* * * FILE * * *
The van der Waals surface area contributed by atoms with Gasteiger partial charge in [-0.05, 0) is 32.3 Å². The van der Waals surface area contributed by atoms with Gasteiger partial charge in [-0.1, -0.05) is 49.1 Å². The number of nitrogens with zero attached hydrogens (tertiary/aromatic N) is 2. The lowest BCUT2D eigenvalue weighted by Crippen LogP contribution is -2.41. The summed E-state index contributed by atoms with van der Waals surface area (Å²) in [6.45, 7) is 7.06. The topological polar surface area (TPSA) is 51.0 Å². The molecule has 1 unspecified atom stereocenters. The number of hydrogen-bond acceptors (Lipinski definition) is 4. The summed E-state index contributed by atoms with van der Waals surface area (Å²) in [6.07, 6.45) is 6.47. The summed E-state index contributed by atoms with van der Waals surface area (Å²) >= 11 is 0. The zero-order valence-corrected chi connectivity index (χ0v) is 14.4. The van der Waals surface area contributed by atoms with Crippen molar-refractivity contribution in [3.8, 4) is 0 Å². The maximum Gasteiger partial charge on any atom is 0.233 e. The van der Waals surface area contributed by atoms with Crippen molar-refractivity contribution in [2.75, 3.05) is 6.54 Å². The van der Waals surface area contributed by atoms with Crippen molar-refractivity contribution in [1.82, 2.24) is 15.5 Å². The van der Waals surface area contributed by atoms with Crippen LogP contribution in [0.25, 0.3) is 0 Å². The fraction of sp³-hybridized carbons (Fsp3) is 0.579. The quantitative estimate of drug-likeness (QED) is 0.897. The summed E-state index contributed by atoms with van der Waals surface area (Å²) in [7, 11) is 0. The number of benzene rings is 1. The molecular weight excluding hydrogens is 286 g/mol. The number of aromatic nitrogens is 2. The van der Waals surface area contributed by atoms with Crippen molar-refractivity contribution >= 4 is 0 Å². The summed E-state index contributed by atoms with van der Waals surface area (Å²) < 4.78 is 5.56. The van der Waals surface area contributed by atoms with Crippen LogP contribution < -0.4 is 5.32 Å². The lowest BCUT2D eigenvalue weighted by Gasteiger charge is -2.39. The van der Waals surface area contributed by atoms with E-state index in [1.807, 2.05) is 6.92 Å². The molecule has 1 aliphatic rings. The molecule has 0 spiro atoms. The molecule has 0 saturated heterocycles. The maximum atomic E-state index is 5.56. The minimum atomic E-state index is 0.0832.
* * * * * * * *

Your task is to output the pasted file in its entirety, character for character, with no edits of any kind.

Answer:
The van der Waals surface area contributed by atoms with Gasteiger partial charge in [-0.05, 0) is 32.3 Å². The van der Waals surface area contributed by atoms with Gasteiger partial charge in [-0.1, -0.05) is 49.1 Å². The number of nitrogens with zero attached hydrogens (tertiary/aromatic N) is 2. The lowest BCUT2D eigenvalue weighted by Crippen LogP contribution is -2.41. The summed E-state index contributed by atoms with van der Waals surface area (Å²) in [6.45, 7) is 7.06. The topological polar surface area (TPSA) is 51.0 Å². The molecule has 1 unspecified atom stereocenters. The number of hydrogen-bond acceptors (Lipinski definition) is 4. The summed E-state index contributed by atoms with van der Waals surface area (Å²) in [6.07, 6.45) is 6.47. The summed E-state index contributed by atoms with van der Waals surface area (Å²) >= 11 is 0. The zero-order valence-corrected chi connectivity index (χ0v) is 14.4. The van der Waals surface area contributed by atoms with Crippen molar-refractivity contribution in [3.8, 4) is 0 Å². The maximum Gasteiger partial charge on any atom is 0.233 e. The van der Waals surface area contributed by atoms with Crippen molar-refractivity contribution in [2.75, 3.05) is 6.54 Å². The van der Waals surface area contributed by atoms with Crippen molar-refractivity contribution in [1.82, 2.24) is 15.5 Å². The van der Waals surface area contributed by atoms with Crippen LogP contribution in [0.25, 0.3) is 0 Å². The fraction of sp³-hybridized carbons (Fsp3) is 0.579. The quantitative estimate of drug-likeness (QED) is 0.897. The summed E-state index contributed by atoms with van der Waals surface area (Å²) in [7, 11) is 0. The number of benzene rings is 1. The molecular weight excluding hydrogens is 286 g/mol. The number of aromatic nitrogens is 2. The van der Waals surface area contributed by atoms with Crippen molar-refractivity contribution >= 4 is 0 Å². The summed E-state index contributed by atoms with van der Waals surface area (Å²) < 4.78 is 5.56. The van der Waals surface area contributed by atoms with Crippen LogP contribution < -0.4 is 5.32 Å². The lowest BCUT2D eigenvalue weighted by Gasteiger charge is -2.39. The van der Waals surface area contributed by atoms with E-state index in [1.807, 2.05) is 6.92 Å². The molecule has 1 aliphatic rings. The molecule has 0 spiro atoms. The molecule has 0 saturated heterocycles. The maximum atomic E-state index is 5.56. The minimum atomic E-state index is 0.0832.